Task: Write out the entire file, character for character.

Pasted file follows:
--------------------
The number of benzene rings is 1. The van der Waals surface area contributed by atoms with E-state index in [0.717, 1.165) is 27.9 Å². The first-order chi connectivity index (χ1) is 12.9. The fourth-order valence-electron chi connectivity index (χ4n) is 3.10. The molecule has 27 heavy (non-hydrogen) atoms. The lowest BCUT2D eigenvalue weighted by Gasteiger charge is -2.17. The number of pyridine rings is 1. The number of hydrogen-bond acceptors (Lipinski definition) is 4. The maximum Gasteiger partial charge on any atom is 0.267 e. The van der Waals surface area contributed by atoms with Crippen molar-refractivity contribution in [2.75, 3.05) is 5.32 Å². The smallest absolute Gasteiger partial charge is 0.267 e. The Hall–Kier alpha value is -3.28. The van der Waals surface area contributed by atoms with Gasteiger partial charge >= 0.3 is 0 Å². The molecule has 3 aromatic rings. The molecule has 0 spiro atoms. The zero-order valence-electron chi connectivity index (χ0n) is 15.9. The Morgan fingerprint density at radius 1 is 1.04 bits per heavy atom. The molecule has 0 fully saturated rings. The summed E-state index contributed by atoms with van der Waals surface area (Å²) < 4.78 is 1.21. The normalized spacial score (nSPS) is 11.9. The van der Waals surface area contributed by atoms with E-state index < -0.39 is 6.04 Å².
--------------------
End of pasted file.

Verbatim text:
The number of benzene rings is 1. The van der Waals surface area contributed by atoms with E-state index in [0.717, 1.165) is 27.9 Å². The first-order chi connectivity index (χ1) is 12.9. The fourth-order valence-electron chi connectivity index (χ4n) is 3.10. The molecule has 27 heavy (non-hydrogen) atoms. The lowest BCUT2D eigenvalue weighted by Gasteiger charge is -2.17. The number of pyridine rings is 1. The number of hydrogen-bond acceptors (Lipinski definition) is 4. The maximum Gasteiger partial charge on any atom is 0.267 e. The van der Waals surface area contributed by atoms with Crippen molar-refractivity contribution in [2.75, 3.05) is 5.32 Å². The smallest absolute Gasteiger partial charge is 0.267 e. The Hall–Kier alpha value is -3.28. The van der Waals surface area contributed by atoms with Gasteiger partial charge >= 0.3 is 0 Å². The molecule has 3 aromatic rings. The molecule has 0 spiro atoms. The zero-order valence-electron chi connectivity index (χ0n) is 15.9. The Morgan fingerprint density at radius 1 is 1.04 bits per heavy atom. The molecule has 0 fully saturated rings. The summed E-state index contributed by atoms with van der Waals surface area (Å²) < 4.78 is 1.21. The normalized spacial score (nSPS) is 11.9. The van der Waals surface area contributed by atoms with E-state index < -0.39 is 6.04 Å².